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Pristina is one of the youngest cities in Europe, nearly half its population is under the age of 30, and this is reflected in its vibrant bar and cafe scene. It’s also one of the friendliest cities in Europe; you’ll find it hard not to make friends just walking down its pedestrian Mother Theresa Boulevard, where events from beer festivals to concerts are held all year round.

But while Kosovo’s capital radiates youth, it is also infused with history. The city’s large international population of foreign diplomatic staff, NGO employees and curious students are as much a testament to the ongoing nation-building project as the Bill Clinton statue (the only of its kind in the world), sitting on the street that shares the American president’s name.

Pristina’s multi-layered architecture starts with an Ottoman street plan including three central mosques making way for Yugoslavian Communist municipal public buildings and topped with post war fast built residential and business spaces. Particularly iconic to Pristina’s architecture is the National Library­­– in 2009 it was voted one of the most ugly buildings in the world.


Take a walk up to the partisan’s memorial commemorating resistance fighters who perished during World War Two, and not only are you treated to a slice of the past, but also one of the best views of the city. Or travel a little further back in time to one of the many grand mosques erected during the 500 year Ottoman occupation. Nearby, you can visit the National Museum of Kosovo, which was built according to Austro-Hungarian style architecture in 1889.Of course, if you like your history a little more alive, take a stroll to the old town and sit in one of the many ‘cajtore’ to sip endless cups of Turkish tea with the old men who seem to spend all day there. If you’re a fan of theatre, you’re in luck, because Pristina has three. It’s national theatre, as well as hosting productions from both Kosovar and foreign companies, is also the hub for many of Kosovo’s international film festivals.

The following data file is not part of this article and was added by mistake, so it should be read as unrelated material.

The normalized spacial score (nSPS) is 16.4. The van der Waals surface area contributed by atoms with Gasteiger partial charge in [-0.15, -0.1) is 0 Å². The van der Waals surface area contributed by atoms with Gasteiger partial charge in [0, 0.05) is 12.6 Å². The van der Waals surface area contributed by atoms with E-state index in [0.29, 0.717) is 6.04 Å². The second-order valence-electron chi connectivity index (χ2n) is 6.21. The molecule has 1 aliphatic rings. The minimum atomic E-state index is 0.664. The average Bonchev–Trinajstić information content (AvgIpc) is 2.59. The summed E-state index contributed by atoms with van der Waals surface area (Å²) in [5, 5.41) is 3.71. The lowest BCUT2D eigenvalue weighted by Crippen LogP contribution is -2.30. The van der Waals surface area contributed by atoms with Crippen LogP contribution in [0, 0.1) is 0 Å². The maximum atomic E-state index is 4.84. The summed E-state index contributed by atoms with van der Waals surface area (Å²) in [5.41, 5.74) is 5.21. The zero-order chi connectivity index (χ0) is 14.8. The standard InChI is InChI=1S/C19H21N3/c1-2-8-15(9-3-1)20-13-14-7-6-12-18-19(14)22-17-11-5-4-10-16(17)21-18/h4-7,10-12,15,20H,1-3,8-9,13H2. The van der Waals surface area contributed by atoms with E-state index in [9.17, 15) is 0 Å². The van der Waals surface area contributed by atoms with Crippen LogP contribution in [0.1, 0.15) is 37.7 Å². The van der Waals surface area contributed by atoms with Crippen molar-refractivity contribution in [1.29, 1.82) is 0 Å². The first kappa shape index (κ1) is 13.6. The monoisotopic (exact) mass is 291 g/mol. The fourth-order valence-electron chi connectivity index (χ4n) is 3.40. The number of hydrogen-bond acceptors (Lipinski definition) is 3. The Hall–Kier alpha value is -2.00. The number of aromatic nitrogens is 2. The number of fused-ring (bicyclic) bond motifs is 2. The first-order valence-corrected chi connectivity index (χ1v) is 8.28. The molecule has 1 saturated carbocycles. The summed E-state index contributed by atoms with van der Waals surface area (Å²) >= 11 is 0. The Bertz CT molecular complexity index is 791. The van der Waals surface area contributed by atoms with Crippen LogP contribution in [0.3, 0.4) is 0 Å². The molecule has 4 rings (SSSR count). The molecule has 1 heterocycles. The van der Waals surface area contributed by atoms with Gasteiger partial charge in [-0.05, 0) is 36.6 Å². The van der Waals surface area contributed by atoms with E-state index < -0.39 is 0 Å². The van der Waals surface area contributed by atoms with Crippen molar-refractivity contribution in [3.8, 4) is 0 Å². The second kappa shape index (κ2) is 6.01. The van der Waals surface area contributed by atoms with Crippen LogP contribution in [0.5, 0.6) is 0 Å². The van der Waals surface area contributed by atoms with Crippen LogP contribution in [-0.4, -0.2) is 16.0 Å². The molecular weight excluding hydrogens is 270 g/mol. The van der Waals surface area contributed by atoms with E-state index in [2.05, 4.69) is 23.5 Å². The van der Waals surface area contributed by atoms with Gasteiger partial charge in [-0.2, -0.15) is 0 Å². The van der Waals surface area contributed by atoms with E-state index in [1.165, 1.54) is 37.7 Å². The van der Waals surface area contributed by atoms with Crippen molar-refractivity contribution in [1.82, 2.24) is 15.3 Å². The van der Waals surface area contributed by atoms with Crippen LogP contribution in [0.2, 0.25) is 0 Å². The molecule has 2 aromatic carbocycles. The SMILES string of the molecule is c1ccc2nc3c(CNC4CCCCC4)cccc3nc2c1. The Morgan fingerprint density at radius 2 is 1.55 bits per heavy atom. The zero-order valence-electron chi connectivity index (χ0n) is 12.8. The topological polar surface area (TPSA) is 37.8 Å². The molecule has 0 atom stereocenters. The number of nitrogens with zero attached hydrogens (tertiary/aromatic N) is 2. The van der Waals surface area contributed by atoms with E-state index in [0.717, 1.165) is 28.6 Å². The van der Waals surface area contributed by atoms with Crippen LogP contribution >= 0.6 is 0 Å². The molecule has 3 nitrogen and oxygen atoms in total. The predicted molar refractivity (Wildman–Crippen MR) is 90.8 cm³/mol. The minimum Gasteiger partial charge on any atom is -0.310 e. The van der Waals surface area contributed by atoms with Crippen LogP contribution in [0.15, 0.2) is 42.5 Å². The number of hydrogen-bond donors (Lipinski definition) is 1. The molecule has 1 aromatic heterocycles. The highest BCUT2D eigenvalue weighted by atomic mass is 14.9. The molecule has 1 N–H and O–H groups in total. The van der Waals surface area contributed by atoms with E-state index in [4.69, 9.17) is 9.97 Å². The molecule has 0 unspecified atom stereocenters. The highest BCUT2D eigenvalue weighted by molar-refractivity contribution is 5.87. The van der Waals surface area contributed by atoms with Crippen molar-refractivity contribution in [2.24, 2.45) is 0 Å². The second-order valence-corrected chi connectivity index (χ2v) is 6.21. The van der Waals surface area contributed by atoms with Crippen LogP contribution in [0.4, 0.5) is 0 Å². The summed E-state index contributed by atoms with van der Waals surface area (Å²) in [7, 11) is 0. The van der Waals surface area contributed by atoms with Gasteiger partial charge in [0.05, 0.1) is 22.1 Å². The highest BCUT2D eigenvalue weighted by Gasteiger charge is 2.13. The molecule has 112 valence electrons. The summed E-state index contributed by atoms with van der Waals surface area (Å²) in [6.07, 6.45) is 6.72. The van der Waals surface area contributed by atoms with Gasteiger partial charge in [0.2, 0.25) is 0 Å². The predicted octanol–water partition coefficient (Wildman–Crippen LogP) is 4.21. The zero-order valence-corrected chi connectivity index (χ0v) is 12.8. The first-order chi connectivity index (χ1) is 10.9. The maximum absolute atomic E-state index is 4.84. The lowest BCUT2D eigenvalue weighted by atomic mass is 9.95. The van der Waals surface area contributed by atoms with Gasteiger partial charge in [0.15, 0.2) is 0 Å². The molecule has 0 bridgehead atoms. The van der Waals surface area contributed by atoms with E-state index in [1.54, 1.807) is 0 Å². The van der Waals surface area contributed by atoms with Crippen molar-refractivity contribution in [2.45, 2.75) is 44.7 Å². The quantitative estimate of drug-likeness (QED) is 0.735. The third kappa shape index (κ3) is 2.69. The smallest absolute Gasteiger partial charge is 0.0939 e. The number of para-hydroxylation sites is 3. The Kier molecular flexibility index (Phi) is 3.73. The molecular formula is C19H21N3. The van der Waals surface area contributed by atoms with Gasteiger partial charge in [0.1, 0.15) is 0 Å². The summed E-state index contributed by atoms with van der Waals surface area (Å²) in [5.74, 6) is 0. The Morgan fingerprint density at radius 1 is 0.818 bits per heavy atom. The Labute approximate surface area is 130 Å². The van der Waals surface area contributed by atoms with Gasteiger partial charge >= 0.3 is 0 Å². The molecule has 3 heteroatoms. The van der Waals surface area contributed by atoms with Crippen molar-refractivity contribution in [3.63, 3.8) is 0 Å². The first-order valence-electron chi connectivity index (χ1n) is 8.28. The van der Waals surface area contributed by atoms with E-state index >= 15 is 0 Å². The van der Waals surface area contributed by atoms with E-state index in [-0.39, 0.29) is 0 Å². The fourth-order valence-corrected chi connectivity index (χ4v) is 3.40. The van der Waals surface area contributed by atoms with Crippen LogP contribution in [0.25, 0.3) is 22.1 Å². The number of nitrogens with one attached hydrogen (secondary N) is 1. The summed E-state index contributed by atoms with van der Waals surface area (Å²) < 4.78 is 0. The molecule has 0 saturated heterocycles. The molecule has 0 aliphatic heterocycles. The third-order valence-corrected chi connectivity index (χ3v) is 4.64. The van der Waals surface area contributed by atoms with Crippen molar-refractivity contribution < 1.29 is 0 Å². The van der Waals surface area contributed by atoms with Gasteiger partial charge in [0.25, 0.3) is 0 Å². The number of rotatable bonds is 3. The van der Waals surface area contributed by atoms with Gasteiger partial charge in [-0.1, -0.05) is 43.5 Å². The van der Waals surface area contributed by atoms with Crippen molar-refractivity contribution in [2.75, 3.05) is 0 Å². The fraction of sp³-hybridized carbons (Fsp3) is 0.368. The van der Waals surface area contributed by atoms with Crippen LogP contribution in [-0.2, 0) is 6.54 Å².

As well as being a fascinating and enchanting (be careful, many find Pristina a hard place to leave) city, Kosovo’s capital is a great hub for exploring all the country has to offer. And it really does have a lot to offer: Hiking in the Rrugova Mountains, visiting the divided city of Mitrovica, rubbing shoulders with international filmmakers at Prizren’s annual ‘DokuFest’ film festival, taking a summer swim in the cascading Mirusha waterfalls, skiing in Brezrovica, or taking a rakia tasting tour in the countryside.


For nature lovers looking for a great day hike or picnic spot you can check out Germia Park in Pristina. The 62-km2 park is a portion of the Rhodope Mountains. During the summertime you can cool off and drink beer at the refreshing lake size swimming pool. There are both hiking and mountain biking trails throughout the park. Year round you can rent bikes at the entrance or go for a stroll and stop for a bite to eat at one of the restaurants.

Stroll down the main boulevard and you will see a variety of café’s to stop and enjoy a delicious macchiato, a coffee perfected in Pristina. You can stop by a local tavern on Raki Street and drink raki (homemade brandy) all day with natives while treating your taste buds to mouth-watering local cuisine for cheap! After eating, check out Pristina’s great nightlife where locals favor the electronic scene and there are several bars/clubs hosting great parties every night of the week. Pristina has something to offer everyone from its developing infrastructure and state building to cheap drinks, fantastic parties and beautiful sites! Visit Pristina and experience Europe’s youngest country!

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